by Wybren Bosma & René Janssen, Lepaya & Parable.
You walk into your boss’s office planning to ask for a raise. As you sit down the knot in your stomach tightens. Nervously you mutter your first words but after a few seconds, you manage to find your footing. You lay out your logic, make your request, and look at her expectantly. Without blinking an eye, she tells you no. You don’t know how to respond. Was it something you’ve said? Frustrated you take off your headset. The communications coach smiles at you encouragingly. He explains that your tone of voice and body language failed to convey urgency. Invigorated by his words you put your headset back on and re-enter her office.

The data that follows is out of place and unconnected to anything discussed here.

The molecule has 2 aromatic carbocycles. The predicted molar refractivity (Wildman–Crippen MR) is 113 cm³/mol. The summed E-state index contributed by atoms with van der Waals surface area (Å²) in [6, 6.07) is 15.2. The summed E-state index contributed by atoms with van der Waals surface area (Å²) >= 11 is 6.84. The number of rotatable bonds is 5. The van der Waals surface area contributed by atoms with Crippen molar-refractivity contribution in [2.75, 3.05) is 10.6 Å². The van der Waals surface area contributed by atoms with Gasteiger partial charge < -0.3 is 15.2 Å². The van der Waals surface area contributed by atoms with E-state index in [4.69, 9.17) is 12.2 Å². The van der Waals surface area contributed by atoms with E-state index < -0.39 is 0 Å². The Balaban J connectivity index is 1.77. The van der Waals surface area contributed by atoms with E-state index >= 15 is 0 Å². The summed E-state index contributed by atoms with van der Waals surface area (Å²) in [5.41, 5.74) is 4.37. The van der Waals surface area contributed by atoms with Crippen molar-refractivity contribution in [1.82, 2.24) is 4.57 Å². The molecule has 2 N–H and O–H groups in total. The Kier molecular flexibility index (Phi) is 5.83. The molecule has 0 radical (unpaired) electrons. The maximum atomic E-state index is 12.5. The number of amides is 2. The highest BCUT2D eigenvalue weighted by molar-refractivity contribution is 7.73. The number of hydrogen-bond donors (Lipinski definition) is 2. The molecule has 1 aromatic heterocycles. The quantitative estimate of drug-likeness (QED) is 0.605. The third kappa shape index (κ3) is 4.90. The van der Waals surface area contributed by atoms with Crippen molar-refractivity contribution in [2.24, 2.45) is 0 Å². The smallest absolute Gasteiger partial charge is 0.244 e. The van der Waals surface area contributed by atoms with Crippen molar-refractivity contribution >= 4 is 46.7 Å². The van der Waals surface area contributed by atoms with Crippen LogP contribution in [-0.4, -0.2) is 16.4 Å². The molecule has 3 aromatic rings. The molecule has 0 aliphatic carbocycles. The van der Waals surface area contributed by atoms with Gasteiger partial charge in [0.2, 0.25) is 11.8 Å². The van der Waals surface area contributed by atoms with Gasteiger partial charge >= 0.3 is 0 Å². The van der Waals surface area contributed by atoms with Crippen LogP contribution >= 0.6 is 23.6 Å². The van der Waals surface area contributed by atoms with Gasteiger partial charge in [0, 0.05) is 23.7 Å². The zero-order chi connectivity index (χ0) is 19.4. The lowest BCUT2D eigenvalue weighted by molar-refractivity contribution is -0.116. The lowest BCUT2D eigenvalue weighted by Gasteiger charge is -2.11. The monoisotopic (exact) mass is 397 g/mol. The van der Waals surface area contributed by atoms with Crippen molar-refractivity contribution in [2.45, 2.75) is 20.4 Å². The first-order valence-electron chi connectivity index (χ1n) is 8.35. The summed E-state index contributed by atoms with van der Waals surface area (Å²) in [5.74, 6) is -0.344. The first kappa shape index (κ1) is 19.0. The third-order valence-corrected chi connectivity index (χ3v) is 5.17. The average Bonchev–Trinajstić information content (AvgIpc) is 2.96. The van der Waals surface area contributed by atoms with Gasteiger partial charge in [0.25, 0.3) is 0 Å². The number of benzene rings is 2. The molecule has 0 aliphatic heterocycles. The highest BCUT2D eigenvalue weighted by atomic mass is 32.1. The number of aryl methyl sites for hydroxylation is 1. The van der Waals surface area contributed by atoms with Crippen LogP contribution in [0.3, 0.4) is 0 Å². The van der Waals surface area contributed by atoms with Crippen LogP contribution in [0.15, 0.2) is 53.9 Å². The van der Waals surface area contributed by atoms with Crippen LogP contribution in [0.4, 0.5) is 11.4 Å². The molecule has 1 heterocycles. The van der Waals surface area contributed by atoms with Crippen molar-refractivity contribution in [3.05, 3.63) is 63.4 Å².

Leveraging Virtual Reality (VR) for learning and development sounds like a million-dollar idea. But is it truly as impactful as we all hope it to be? Today, innovation is more disruptive than ever, changing the nature of work fundamentally and at a pace we’ve never seen before. Over 80% of CEOs worry about the need for strengthening their team’s capabilities. What we need are new solutions that help us to address the huge re- and up-skilling requirements of the workforce. Solutions with material impact that demonstrably and sustainably change behavior at scale. Could VR be such a solution? Or is it just a cool gimmick? Research done by Lepaya (a European L&D training provider) and Parable (a Dutch VR studio) shows that VR can measurably enhance the learning effectiveness of soft skill training programs. A promising result worth exploring.